Golden Tax Relief - January 2019


Wesley Snipes Is At It Again

Your eyes do not deceive you — Wesley Snipes is making tax news again. We didn't plan to feature the same celebrity twice when we launched this tax fraud article series; after all,

back taxes and a three-year prison sentence. While Snipes may have served his time, he’s still struggling to pay back the IRS — though not as much as he’d like them to believe. Following his release from prison, Snipes sought an offer-in-compromise with the IRS, citing the astronomical costs of the back taxes. After assessing his properties and holdings, the government offered a settlement of $17.5 million. That may still sound like a whopping sum to us mortals, but hey, getting $6 million in debt swept away isn’t bad. Unfortunately, this deal wasn’t good enough for the former star of “Blade.” He offered the IRS just under $850,000. Despite this being just 4 percent of his debt, Snipes stuck to his offer, taking the IRS to court when they rejected this (relatively) paltry sum. The actor and his lawyers threw everything they could at the IRS, claiming the

agency was abusing its power and that paying even their reduced offer would create economic hardship for Snipes and his family. Despite these and other assertions, Snipes and his team could not provide any credible evidence and proved uncooperative in assisting any IRS attempts to more accurately assess the actor's holdings. Needless to say, the tax court didn’t buy Snipes’ claims and upheld the IRS’s reduced offer. For many, an offer-in-compromise can be a great avenue for a fresh start with the IRS. But as Wesley Snipes reminds us, you can’t just make a ridiculous offer and expect to get away with it. The IRS does their homework, and no matter how rich or famous you are, you won’t outsmart them.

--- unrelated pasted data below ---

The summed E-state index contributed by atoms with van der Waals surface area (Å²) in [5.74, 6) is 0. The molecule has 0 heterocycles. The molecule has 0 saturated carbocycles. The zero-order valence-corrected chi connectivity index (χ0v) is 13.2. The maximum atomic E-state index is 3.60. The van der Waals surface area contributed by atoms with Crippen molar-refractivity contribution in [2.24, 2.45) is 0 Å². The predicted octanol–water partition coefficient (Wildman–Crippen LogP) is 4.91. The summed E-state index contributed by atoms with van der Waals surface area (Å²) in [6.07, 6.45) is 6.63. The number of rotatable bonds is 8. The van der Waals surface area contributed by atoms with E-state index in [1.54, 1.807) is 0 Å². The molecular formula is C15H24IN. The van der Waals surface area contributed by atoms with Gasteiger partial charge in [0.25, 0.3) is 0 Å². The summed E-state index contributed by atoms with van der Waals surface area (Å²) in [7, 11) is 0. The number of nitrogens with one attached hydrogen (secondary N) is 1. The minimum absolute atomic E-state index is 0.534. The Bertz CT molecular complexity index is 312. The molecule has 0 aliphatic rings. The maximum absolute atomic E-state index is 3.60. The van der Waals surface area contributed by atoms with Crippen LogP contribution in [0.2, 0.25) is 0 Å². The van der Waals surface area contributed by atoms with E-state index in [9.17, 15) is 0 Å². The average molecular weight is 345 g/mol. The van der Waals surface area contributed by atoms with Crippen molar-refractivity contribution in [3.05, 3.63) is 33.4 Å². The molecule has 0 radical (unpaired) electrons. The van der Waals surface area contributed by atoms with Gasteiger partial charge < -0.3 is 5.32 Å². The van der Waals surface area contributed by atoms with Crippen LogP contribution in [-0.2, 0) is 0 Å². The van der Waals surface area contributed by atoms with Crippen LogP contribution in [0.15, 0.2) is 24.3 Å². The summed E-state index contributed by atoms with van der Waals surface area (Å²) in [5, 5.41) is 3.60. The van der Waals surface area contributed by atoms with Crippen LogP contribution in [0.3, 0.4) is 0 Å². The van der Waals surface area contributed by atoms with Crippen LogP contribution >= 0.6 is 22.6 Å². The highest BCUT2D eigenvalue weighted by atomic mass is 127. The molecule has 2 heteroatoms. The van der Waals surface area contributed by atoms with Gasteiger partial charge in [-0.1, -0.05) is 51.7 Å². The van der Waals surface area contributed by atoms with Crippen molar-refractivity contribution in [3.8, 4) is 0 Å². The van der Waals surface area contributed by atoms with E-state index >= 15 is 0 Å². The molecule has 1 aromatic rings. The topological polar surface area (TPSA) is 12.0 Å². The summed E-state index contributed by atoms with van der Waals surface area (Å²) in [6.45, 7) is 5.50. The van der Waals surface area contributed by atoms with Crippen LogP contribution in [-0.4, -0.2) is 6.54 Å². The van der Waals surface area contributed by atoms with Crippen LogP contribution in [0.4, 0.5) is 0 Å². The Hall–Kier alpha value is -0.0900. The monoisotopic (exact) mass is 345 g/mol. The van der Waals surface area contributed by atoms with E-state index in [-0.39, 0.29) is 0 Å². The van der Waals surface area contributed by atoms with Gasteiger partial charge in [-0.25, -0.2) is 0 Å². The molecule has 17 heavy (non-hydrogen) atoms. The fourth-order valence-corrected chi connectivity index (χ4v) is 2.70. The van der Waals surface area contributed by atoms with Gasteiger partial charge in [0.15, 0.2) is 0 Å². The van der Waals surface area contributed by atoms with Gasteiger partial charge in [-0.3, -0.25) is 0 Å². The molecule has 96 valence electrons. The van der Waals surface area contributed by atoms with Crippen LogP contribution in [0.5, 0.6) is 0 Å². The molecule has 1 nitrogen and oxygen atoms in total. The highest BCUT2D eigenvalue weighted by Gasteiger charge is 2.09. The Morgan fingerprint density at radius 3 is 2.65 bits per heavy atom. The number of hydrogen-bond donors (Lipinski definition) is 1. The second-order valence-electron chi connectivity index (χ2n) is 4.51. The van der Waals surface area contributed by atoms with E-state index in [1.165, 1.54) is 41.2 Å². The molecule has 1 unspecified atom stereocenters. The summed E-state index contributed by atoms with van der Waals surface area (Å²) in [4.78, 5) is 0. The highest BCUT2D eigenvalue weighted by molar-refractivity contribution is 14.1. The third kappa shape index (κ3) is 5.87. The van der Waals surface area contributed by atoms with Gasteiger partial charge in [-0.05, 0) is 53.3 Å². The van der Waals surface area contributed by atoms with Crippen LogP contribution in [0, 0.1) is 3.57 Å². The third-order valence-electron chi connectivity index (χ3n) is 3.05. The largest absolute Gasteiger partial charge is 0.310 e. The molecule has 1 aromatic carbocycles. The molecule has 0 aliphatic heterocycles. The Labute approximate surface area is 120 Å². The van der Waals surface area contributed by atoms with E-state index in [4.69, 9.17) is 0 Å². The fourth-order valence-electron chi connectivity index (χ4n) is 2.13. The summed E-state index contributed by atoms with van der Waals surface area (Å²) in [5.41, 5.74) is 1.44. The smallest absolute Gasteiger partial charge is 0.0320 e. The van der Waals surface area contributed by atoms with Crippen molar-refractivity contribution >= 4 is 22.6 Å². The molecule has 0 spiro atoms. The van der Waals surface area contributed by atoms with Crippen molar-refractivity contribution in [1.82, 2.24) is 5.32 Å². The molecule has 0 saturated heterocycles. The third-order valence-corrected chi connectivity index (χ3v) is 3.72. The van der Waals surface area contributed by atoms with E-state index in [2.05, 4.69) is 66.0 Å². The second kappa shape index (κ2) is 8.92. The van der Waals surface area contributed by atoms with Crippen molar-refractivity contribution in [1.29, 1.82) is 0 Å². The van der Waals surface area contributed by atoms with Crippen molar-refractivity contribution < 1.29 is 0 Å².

SUDOKU Last year, we told the story of how Snipes’ willful ignorance of tax law led him to avoid paying taxes from 1999 to 2001, cheating the government of over $7 million. As most people are aware, the ensuing legal battle resulted in Snipes being saddled with $23.5 million in there are still plenty of other offenders to cover. But when the actor’s attempt to get out of his tax debt was shot down in U.S. tax court late last year, the details proved too good not to cover.


For many, American Chinese food and New Year’s go together like turkey and Thanksgiving. Chop suey was one of the original items served by Chinese immigrants to their new neighbors, making it an important part of America’s culinary history. It’s also easy to make and delicious to eat.


• •

2 large or 4 medium chicken thighs

• •

2 teaspoons sugar

3 pounds bok choy, cut into 3–4-inch ribbons 4 tablespoons vegetable oil 3 tablespoons oyster sauce

2 tablespoons cornstarch, mixed with 4 tablespoons water 2 teaspoons toasted sesame oil

• •

• •

Salt and pepper, to taste


1. In large pot, boil three cups of water. Add chicken and reduce to simmer, cooking for 30 minutes. Remove chicken and let cool. Once cooled, remove skin and bones, chop, and set aside. Reserve the cooking liquid. 2. In a large skillet over high heat, heat vegetable oil. Once shimmering, add bok choy and cook for 1 minute, stirring throughout. Add half of reserved cooking liquid, cover skillet, and cook for 2 minutes. Remove cover and cook for an additional 5 minutes. Transfer bok choy to a plate. 3. Add remaining cooking liquid and chicken to the pan, maintaining high heat. Heat chicken, then add oyster sauce, sugar, cornstarch-and-water mixture, sesame oil, and bok choy. Season to taste, toss together, and serve over rice.

Inspired by The New York Times



Made with FlippingBook Learn more on our blog